Artists' Worldviews Detected and Researched


  • Rhea Hummel University of Groningen




(Dutch) artists, interdisciplinary methodology, interviews, life-stories, worldview


Artists are prototypical over-conscious individuals. For the exploration of the methodological issues of the study of the language used in life stories as expressions of modern worldviews, artists' cases are very useful. Their search for unique authenticity includes their worldview. They do not simply reproduce worldview repertoires, but select items that are subsequently given new meaning, producing a new and exclusive pattern. As a consequence, the grey area between religious and secular convictions is over-represented in artists' autobiographies. Thus the modern processes of individualization and secularization become visible in their life stories. In an interdisciplinary study of thirty life narratives of Dutch artists, the author has combined methodological insights from literary studies and the cultural anthropology of religion. The difficulty of generalizing about what is presented as unique and authentic is discussed, including the author's quest for a plausible typology. Special attention is given to the models that artists use for their life stories, and to the striking role of inconsistency in their accounts.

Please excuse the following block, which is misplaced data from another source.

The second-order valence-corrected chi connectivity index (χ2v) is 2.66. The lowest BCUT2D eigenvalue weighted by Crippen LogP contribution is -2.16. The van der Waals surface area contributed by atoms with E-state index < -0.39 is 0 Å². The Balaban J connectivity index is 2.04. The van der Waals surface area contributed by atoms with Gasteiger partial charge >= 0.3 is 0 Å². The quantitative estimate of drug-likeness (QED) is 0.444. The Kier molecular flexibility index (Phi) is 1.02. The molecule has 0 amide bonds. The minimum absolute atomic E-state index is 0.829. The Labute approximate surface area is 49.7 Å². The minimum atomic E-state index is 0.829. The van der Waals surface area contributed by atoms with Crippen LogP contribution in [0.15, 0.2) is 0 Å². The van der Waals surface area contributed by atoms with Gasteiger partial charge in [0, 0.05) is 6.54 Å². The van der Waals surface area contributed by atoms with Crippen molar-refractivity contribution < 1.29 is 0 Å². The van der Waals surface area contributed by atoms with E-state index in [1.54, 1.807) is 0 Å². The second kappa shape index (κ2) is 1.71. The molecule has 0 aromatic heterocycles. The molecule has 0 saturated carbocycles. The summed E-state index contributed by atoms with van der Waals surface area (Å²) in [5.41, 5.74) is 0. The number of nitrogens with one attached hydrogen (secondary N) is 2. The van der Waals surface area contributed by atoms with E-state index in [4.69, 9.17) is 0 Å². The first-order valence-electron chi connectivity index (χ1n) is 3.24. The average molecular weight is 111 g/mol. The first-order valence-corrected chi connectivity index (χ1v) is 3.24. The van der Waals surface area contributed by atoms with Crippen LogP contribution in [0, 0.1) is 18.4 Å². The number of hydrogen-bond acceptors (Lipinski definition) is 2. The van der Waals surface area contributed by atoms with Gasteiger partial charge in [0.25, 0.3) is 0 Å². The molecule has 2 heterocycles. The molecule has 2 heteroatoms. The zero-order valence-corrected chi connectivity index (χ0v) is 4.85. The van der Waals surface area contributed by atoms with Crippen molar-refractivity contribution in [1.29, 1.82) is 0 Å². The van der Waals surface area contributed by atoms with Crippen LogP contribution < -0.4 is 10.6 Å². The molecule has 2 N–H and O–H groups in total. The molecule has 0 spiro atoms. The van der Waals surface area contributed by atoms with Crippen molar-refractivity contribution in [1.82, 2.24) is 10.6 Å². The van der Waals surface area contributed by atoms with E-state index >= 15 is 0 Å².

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Author Biography

Rhea Hummel, University of Groningen

Rhea Hummel studied Dutch Language and Literature and Literary Studies. Her MA thesis, an empirical study on reading, was published by the National Reading Foundation (2002). From 2002 to 2007 she held a PhD position at the Department of Social and Cultural Anthropology at the VU University, Amsterdam. She recently finished her PhD thesis while working as a teacher at the Rotterdam University of Applied Sciences. Since 2010 she has been a lecturer at the Department of Arts, Culture and Media of the University of Groningen.


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How to Cite

Hummel, R. (2012). “Search-and-Replace”: Artists’ Worldviews Detected and Researched. Fieldwork in Religion, 6(2), 134–150. https://doi.org/10.1558/firn.v6i2.134